6.5 The public must be assured that no person or organisation will gain better access to, or treatment by, you as a result of employing a company or individual to lobby on a fee basis on their behalf. You must not , therefore, offer or accord any preferential access or treatment to those lobbing on a fee basis on behalf of clients compared with that which you accord any other person or organisation who lobbies or approaches you. Nor should those lobbying on a fee basis on behalf of clients be given to understand that preferential access or treatment, compared to that accorded to any other person or organisation, might be forthcoming from another member of the public body.
6.6 Before taking any action as a result of being lobbied, you should seek to satisfy yourself about the identity of the person or organisation who is lobbying and the motive for lobbying. You may choose to act in response to a person or organisation lobbying on a fee basis on behalf of clients but it is important that you know the basis on which you are being lobbied in order to ensure that any action taken in connection with the lobbyist complies with the standards set out in the Code.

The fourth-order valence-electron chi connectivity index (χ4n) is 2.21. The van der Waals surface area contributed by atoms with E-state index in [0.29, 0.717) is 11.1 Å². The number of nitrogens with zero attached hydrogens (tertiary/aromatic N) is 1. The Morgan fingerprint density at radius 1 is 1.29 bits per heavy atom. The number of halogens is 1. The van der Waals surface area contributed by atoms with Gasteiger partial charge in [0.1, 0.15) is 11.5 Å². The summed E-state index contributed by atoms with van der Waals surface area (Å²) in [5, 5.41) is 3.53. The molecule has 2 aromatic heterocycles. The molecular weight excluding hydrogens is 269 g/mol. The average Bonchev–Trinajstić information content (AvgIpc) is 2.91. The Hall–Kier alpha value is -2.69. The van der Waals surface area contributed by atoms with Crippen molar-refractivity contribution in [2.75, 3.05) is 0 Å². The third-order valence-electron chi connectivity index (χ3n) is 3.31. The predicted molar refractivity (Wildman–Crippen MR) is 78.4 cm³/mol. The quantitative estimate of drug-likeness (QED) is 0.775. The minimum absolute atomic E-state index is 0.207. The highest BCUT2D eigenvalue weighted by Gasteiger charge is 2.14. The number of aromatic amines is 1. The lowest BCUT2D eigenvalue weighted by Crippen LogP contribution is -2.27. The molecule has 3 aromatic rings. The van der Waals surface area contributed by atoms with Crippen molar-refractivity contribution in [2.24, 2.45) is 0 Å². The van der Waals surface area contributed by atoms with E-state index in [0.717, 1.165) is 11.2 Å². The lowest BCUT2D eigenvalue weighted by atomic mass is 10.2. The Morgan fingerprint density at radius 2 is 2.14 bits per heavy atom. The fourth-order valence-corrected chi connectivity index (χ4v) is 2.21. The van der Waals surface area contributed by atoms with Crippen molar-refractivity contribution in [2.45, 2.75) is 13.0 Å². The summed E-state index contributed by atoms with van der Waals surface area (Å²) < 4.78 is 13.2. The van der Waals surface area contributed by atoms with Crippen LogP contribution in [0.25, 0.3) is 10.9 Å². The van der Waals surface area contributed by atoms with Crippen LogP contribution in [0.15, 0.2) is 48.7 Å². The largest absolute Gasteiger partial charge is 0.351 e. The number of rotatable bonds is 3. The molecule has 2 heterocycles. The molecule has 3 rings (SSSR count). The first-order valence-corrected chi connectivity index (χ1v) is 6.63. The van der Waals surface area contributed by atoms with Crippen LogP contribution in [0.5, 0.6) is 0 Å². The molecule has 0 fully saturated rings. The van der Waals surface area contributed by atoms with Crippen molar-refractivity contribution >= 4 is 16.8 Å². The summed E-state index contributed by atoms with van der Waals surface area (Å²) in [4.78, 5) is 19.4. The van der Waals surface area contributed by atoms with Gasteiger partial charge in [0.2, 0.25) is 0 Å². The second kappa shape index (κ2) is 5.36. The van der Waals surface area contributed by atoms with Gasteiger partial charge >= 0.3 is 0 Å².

6.7 You should not accept any paid work
(a) which would involve you lobbying on behalf of any person or organisation or any clients of a person or organisation.
(b) to provide services as a strategist, adviser or consultant, for example, advising on how to influence the public body and its members. This does not prohibit you from being remunerated for activity which may arise because of, or relate to, membership of the public body, such as journalism or broadcasting, or involvement in representative or presentational work, such as participation in delegations, conferences or other events.